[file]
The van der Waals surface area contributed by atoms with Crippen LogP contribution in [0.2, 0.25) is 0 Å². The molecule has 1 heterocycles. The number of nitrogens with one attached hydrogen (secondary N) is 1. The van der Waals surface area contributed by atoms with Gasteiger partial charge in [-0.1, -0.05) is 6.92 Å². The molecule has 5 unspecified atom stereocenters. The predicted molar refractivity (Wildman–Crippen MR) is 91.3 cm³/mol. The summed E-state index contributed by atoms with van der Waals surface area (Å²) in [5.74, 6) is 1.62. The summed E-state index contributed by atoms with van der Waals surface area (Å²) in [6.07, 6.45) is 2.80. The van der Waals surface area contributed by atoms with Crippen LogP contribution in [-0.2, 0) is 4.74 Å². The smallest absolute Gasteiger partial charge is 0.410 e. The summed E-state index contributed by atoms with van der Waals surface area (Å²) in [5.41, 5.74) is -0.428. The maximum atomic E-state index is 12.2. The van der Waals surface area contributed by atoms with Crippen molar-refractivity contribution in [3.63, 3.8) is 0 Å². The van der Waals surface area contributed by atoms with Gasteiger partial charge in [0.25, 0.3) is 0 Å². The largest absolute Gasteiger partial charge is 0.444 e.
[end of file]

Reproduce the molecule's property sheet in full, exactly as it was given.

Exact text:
The van der Waals surface area contributed by atoms with Crippen LogP contribution in [0.2, 0.25) is 0 Å². The molecule has 1 heterocycles. The number of nitrogens with one attached hydrogen (secondary N) is 1. The van der Waals surface area contributed by atoms with Gasteiger partial charge in [-0.1, -0.05) is 6.92 Å². The molecule has 5 unspecified atom stereocenters. The predicted molar refractivity (Wildman–Crippen MR) is 91.3 cm³/mol. The summed E-state index contributed by atoms with van der Waals surface area (Å²) in [5.74, 6) is 1.62. The summed E-state index contributed by atoms with van der Waals surface area (Å²) in [6.07, 6.45) is 2.80. The van der Waals surface area contributed by atoms with Crippen LogP contribution in [-0.2, 0) is 4.74 Å². The smallest absolute Gasteiger partial charge is 0.410 e. The summed E-state index contributed by atoms with van der Waals surface area (Å²) in [5.41, 5.74) is -0.428. The maximum atomic E-state index is 12.2. The van der Waals surface area contributed by atoms with Crippen molar-refractivity contribution in [3.63, 3.8) is 0 Å². The van der Waals surface area contributed by atoms with Gasteiger partial charge in [0.25, 0.3) is 0 Å². The largest absolute Gasteiger partial charge is 0.444 e.